“As I quietly stare off into space, eyes glazed over and brow thoughtfully taut, know that I am going about my business. I am a storyteller. Daydreaming is the best part of my job.”
― Richelle E. Goodrich
Couldn’t have said it better myself.
And now for the confession.
I have been daydreaming all of my life: characters, scenes and dialogue – all created in my mind. I am not crazy (although that subject is a matter of jovial debate in my family). My mother totally understood the eccentricities of her youngest child. After years of adjustment, my husband now knows that when he walks by the study and sees me in a trance-like state, tears streaming down my face, he needn’t worry. Nor does he say a word because there is nothing more annoying to a consummate daydreamer than jarring interruptions. He just walks away, shaking his head and wondering to himself whether or not he lives in a madhouse.
So, I just like to conjure up storylines in my mind. The downside is that there are quite a few unfinished scripts in my filing drawer. Too many ideas, too little time. The upside is that I am never, ever bored.
One loop away from being totally loopy.
Now that the proverbial cat is out of the bag, I’d like to focus a little wrath on the naysayers who give daydreaming a bad name. In a world where everyone seems to be rushing around like the rabbit in Alice in Wonderland, daydreaming is often considered frivolous, lazy, a waste of valuable time and downright “flakey.”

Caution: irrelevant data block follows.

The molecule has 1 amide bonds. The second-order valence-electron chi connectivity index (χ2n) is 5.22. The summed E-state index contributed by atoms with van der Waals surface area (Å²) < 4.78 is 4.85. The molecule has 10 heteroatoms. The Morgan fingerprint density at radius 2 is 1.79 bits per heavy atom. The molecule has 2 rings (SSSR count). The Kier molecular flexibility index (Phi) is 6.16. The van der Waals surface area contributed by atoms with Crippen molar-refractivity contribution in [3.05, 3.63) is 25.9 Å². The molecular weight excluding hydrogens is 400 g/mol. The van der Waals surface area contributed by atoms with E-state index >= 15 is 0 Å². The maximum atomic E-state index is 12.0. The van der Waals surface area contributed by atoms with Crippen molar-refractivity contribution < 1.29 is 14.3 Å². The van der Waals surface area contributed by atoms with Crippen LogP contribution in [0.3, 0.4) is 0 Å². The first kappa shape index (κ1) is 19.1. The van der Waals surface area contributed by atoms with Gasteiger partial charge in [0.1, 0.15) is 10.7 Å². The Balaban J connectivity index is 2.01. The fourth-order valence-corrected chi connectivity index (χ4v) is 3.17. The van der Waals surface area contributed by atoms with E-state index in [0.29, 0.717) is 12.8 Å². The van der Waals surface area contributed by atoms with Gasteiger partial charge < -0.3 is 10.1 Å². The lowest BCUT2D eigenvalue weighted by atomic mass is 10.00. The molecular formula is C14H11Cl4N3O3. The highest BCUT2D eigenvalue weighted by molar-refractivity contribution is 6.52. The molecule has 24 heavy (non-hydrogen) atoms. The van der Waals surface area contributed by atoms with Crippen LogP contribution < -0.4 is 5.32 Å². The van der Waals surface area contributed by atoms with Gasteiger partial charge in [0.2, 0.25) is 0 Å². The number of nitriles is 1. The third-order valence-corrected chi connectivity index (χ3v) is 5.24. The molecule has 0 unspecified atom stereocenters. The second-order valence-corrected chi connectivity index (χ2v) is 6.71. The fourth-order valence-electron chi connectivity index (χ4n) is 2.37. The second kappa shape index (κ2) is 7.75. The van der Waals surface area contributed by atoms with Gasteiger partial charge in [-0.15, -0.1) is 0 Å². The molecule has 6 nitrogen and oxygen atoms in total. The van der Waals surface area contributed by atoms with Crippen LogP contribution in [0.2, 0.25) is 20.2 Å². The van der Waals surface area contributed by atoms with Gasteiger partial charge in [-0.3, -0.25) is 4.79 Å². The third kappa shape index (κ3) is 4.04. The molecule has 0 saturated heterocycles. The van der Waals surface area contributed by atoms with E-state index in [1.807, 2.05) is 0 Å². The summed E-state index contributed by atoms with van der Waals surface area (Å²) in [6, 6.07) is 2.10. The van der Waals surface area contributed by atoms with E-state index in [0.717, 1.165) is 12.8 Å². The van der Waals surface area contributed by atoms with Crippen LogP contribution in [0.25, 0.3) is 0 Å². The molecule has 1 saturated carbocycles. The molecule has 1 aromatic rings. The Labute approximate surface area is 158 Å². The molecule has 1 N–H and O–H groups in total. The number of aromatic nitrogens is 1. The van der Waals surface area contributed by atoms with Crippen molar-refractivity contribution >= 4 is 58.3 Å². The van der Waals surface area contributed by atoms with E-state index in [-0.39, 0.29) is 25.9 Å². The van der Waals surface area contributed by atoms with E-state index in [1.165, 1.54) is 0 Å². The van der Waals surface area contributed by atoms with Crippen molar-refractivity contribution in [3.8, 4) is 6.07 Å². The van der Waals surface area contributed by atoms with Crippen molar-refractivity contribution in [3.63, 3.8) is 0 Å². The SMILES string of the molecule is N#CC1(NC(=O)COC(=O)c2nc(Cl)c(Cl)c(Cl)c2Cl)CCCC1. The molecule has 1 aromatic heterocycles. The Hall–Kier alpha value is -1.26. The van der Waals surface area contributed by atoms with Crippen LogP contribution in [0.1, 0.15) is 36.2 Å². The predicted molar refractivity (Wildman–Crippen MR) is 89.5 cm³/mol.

Not so, say many mental health experts. Daydreaming is not only beneficial to our state of mind, but it also contributes to our productivity.
“How on earth can this be true?” say the anti-daydreamers.
Well, ye of little faith, psych specialists compare daydreaming to meditation. Both help us to relax, relieve stress, take a mental “time out.” After a daydreaming session, we are refreshed, energetic and ready to tackle the rest of the day.
In the Smithsonian article, “The Benefits of Daydreaming,” Joseph Stromberg writes about a recent research study (published in Psychological Science) which indicates “that a wandering mind correlates with higher degrees of what is referred to as working memory. Cognitive scientists define this type of memory as the brain’s ability to retain and recall information in the face of distractions.“
Therefore, despite the daydreamer’s propensity to let the mind wander, she (or he) possesses a heightened working memory which allows her (or him) to snap out of La-la Land when required to do so.
Moving the discussion of science back to the arts, most creative people would concur that daydreaming sparks the imagination. It helps to motivate and stimulate ideas.
Walk into a room filled with writers, authors, poets and novelists, and ask “Who among you daydreams regularly? Please raise your hand.” With few exceptions, every hand will be raised.
Storytellers daydream. It’s what we do.
La-la land is a great place to visit. The key is to know when it’s time to leave and come back home.
Image via mommasmoneymatters.com.